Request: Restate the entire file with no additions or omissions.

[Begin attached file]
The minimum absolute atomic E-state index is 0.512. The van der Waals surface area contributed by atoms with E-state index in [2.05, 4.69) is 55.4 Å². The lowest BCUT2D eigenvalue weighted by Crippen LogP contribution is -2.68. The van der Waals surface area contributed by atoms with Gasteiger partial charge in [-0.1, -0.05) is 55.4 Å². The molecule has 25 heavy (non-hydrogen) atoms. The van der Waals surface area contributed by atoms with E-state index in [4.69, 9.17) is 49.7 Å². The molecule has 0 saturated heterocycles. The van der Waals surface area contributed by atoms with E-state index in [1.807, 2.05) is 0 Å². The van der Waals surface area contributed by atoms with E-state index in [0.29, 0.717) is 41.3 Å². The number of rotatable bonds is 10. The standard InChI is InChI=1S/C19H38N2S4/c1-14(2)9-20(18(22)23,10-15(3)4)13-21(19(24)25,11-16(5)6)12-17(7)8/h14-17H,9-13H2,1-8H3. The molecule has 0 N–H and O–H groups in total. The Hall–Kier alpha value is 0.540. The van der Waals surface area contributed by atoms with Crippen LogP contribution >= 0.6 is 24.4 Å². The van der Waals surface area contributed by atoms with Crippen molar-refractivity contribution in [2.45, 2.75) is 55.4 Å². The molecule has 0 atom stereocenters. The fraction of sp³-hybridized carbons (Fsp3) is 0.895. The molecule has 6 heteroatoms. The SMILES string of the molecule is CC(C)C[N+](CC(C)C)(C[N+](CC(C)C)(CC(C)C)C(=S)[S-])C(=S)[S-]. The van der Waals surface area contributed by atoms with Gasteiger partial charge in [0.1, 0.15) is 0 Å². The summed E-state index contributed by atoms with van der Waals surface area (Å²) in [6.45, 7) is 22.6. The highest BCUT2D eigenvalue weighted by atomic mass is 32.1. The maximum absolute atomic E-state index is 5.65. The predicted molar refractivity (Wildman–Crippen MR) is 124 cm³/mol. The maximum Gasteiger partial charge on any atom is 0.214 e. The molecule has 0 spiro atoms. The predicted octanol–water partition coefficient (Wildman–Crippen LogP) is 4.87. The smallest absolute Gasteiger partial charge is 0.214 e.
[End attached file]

The minimum absolute atomic E-state index is 0.512. The van der Waals surface area contributed by atoms with E-state index in [2.05, 4.69) is 55.4 Å². The lowest BCUT2D eigenvalue weighted by Crippen LogP contribution is -2.68. The van der Waals surface area contributed by atoms with Gasteiger partial charge in [-0.1, -0.05) is 55.4 Å². The molecule has 25 heavy (non-hydrogen) atoms. The van der Waals surface area contributed by atoms with E-state index in [4.69, 9.17) is 49.7 Å². The molecule has 0 saturated heterocycles. The van der Waals surface area contributed by atoms with E-state index in [1.807, 2.05) is 0 Å². The van der Waals surface area contributed by atoms with E-state index in [0.29, 0.717) is 41.3 Å². The number of rotatable bonds is 10. The standard InChI is InChI=1S/C19H38N2S4/c1-14(2)9-20(18(22)23,10-15(3)4)13-21(19(24)25,11-16(5)6)12-17(7)8/h14-17H,9-13H2,1-8H3. The molecule has 0 N–H and O–H groups in total. The Hall–Kier alpha value is 0.540. The van der Waals surface area contributed by atoms with Crippen LogP contribution >= 0.6 is 24.4 Å². The van der Waals surface area contributed by atoms with Crippen molar-refractivity contribution in [2.45, 2.75) is 55.4 Å². The molecule has 0 atom stereocenters. The fraction of sp³-hybridized carbons (Fsp3) is 0.895. The molecule has 6 heteroatoms. The SMILES string of the molecule is CC(C)C[N+](CC(C)C)(C[N+](CC(C)C)(CC(C)C)C(=S)[S-])C(=S)[S-]. The van der Waals surface area contributed by atoms with Gasteiger partial charge in [0.1, 0.15) is 0 Å². The summed E-state index contributed by atoms with van der Waals surface area (Å²) in [6.45, 7) is 22.6. The highest BCUT2D eigenvalue weighted by atomic mass is 32.1. The maximum absolute atomic E-state index is 5.65. The predicted molar refractivity (Wildman–Crippen MR) is 124 cm³/mol. The maximum Gasteiger partial charge on any atom is 0.214 e. The molecule has 0 spiro atoms. The predicted octanol–water partition coefficient (Wildman–Crippen LogP) is 4.87. The smallest absolute Gasteiger partial charge is 0.214 e.